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Trafalgar Square in London. Photo: H & D Zielske/Gallery Stock


Post-Olympics, the city’s hotel scene is still thriving. Among the latest launches: Ian Schrager’s Fitzrovia-based Edition (from $487; edition-hotels.marriott.com), with its scene-y restaurant and nightclub, and the Ace (from $295; acehotel.com), whose brasserie is accessed through a flower shop in the East End. As Shoreditch has reached Williamsburg ­levels of gentrification, creative types have drifted north to formerly gritty Dalston, now buzzing with shops, bars, and restaurants like ­Mayfields. If scraggly scenesters are less your thing, this is still a civilized town: Visit the newly made-over Tate Britain, or take in candlelit Shakespeare at the Globe’s just-opened Sam ­Wanamaker Playhouse.

South Downs National Park Photo: Alamy


Drive about an hour southeast of London and you’ll find yourself in Kent County, a.k.a. the Garden of England, known for its lush, green landscape—and, lately, its wine country. Thanks to climate change, conditions here are now similar to those in Champagne circa 1970, and En­glish wines—the sparkling ones, at least—have recently been racking up international awards, believe it or not. Some of Kent’s top wineries offer tastings and tours—including, as of last year, Hush Heath, located near Staplehurst; being the vineyard most conveniently located to London, it’s the best place to start your tour. While strolling the 400-plus acres of vineyards, orchards, and ancient woodlands, you can sip the latest vintages—like the Balfour Brut Rosé 2010, which won gold in the 2013 Decanter World Wine Awards—and sparkling ciders made using the méthode traditionnelle. Surrounded by farmland in tree-lined Tenterden, 15 miles southeast, Royal Wedding bubbly-supplier Chapel Down also creates award-winning beers that combine brewing with winemaking techniques, while its seasonal restaurant sources all ingredients from the county. Nearby in Appledore, the 100-acre Gusbourne Estate—English Wine Producer of the Year in the 2013 International Wine & Spirits Competition—plants grapes cloned from Burgundy, sometimes producing a Pinot Noir. (It’s not open to the public, but you can schedule a personalized tour with the winemaker by calling in advance.) End your tour at the country’s smallest commercial vineyard, Terlingham (from $98; terlinghamvineyard.co.uk), which just opened three cozy rooms with oak furnishings and complimentary bottles of house fizz. From here, you can cycle to the White Cliffs of Dover or walk to Folkestone, a quaint coastal town where Gordon Ramsay protégé Mark Sargeant has opened Rocksalt, a glass-walled restaurant (plus four exposed-brick bedrooms) known for its just-caught shellfish and views out to France.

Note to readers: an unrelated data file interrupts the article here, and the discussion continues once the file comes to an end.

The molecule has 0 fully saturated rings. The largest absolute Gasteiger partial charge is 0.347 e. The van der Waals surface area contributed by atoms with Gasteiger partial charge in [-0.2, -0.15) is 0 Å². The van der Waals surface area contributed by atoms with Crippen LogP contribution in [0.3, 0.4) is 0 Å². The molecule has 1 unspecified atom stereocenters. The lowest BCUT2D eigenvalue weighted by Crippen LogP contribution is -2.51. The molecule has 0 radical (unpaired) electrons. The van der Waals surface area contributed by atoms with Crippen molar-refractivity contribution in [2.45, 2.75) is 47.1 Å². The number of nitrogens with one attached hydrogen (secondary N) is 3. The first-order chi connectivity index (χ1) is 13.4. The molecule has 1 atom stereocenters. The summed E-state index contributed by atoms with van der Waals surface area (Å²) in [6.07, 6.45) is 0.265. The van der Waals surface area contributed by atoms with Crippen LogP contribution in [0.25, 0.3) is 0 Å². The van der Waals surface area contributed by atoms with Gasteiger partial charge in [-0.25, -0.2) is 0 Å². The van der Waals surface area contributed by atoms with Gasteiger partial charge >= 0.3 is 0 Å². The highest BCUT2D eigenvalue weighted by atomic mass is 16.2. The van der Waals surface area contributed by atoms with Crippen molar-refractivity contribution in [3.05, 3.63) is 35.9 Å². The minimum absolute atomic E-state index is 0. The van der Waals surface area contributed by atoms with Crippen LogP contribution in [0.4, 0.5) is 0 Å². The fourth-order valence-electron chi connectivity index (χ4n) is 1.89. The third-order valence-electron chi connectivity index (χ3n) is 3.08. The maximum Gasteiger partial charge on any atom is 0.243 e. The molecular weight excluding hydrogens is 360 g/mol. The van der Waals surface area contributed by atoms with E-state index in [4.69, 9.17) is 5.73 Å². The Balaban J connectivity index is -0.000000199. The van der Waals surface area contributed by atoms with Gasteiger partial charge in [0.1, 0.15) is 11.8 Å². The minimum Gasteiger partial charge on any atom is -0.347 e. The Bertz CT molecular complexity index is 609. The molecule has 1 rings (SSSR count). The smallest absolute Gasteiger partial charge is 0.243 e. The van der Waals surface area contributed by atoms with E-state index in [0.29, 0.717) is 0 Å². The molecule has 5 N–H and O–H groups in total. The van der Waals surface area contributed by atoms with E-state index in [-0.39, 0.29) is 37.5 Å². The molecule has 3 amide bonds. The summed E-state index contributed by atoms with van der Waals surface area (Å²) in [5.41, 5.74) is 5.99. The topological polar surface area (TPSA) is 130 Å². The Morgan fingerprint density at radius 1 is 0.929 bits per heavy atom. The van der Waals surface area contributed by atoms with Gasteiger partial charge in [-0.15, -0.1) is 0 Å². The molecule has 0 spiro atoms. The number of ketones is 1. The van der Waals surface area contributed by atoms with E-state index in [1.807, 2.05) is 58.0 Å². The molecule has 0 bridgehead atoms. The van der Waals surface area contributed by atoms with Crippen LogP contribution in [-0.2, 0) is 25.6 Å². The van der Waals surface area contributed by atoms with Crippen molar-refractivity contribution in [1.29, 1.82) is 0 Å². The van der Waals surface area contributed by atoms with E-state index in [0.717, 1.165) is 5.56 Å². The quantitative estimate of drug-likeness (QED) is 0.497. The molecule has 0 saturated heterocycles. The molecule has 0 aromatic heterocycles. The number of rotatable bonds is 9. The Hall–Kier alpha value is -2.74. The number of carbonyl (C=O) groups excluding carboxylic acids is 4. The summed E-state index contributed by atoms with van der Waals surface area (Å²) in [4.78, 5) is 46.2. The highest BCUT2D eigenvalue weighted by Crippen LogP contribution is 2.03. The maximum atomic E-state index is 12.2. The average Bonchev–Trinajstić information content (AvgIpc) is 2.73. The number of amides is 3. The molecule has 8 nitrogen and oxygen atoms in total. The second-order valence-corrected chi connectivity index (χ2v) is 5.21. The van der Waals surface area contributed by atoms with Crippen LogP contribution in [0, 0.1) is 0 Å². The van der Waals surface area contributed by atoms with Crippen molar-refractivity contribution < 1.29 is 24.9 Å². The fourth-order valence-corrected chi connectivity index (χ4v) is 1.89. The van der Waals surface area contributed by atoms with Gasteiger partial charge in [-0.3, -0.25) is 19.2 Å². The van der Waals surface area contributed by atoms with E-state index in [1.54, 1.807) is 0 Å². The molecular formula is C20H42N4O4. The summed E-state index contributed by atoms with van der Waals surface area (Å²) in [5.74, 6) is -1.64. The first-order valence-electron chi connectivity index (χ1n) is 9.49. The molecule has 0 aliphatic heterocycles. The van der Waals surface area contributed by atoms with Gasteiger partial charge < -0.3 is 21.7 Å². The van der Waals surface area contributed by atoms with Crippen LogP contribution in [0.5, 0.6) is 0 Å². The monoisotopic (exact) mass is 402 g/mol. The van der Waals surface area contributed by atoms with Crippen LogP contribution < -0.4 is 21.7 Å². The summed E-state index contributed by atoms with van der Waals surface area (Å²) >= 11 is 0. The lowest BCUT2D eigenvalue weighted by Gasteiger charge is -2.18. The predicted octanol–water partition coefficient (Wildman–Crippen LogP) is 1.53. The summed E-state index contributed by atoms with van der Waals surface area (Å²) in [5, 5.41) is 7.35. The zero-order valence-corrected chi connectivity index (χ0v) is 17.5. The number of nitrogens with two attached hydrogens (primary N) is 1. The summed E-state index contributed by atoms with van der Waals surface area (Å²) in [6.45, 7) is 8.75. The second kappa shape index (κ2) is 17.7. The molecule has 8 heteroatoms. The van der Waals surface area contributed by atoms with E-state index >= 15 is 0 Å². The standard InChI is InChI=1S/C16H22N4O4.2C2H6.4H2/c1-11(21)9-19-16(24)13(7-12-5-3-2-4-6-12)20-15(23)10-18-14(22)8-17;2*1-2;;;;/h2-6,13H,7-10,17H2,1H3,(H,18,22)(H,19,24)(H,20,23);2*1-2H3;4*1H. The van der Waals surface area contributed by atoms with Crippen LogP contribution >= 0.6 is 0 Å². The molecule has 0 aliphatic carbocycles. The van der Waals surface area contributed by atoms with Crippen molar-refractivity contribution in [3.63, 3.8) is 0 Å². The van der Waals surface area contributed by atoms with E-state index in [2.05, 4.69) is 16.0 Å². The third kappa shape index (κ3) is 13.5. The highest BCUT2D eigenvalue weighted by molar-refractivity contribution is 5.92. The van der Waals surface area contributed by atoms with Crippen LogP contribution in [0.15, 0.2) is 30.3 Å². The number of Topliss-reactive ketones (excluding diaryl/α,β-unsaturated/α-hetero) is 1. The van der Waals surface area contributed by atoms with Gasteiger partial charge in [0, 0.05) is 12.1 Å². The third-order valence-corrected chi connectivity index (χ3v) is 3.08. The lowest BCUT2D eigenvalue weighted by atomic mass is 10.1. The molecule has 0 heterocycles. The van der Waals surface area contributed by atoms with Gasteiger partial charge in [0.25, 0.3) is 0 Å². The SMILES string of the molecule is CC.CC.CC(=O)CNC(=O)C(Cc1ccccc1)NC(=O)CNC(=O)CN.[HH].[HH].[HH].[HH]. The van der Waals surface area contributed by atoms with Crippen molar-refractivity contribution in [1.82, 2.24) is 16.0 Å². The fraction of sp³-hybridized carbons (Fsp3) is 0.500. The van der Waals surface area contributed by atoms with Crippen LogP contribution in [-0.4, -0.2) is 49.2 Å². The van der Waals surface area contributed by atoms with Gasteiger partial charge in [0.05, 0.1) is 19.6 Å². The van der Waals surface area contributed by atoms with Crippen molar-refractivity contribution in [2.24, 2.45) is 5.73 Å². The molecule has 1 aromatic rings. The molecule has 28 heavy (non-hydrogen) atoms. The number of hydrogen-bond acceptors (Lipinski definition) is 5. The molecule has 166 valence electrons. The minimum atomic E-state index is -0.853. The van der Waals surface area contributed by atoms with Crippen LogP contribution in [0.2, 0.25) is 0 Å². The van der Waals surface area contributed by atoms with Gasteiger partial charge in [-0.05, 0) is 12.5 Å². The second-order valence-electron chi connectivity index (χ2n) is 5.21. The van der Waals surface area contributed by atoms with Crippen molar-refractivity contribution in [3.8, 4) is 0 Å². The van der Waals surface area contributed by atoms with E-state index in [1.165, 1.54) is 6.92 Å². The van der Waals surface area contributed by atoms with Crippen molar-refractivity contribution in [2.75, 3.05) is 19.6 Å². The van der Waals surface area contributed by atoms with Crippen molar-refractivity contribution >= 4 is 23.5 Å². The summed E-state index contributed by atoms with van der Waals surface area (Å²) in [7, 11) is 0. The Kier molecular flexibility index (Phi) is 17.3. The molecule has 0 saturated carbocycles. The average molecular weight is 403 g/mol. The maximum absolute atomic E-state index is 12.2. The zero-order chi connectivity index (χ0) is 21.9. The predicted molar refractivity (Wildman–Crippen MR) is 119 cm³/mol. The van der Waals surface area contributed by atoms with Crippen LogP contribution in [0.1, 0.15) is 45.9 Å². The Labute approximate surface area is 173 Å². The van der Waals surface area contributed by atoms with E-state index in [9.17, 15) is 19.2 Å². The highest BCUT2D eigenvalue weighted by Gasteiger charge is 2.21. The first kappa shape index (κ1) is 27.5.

1.5 hours: Traverse the chalky crest of South Downs National Park, Britain’s newest national park (fully operational since 2011), holing up at one of a number of quaint B&B’s within walking or cycling distance.

2 hours: Bruton, a tiny riverside village in Somerset, is home to a 17th-century chapel turned cult-favorite restaurant with rooms, At the Chapel (from $165; atthechapel.co.uk). This summer, Hauser & Wirth Somerset will open on a five-acre farm nearby, turning the old barns into contemporary-art galleries.

2 hours: The historic fishing port of Hastings, East Sussex, is now dubbed Shoreditch-on-Sea. Converted local-newspaper offices called the Printworks (from $115; theprintworkshastings.com) house a design store helmed by two Central Saint Martins grads, as well as a loft-style B&B and soon-to-open bar.

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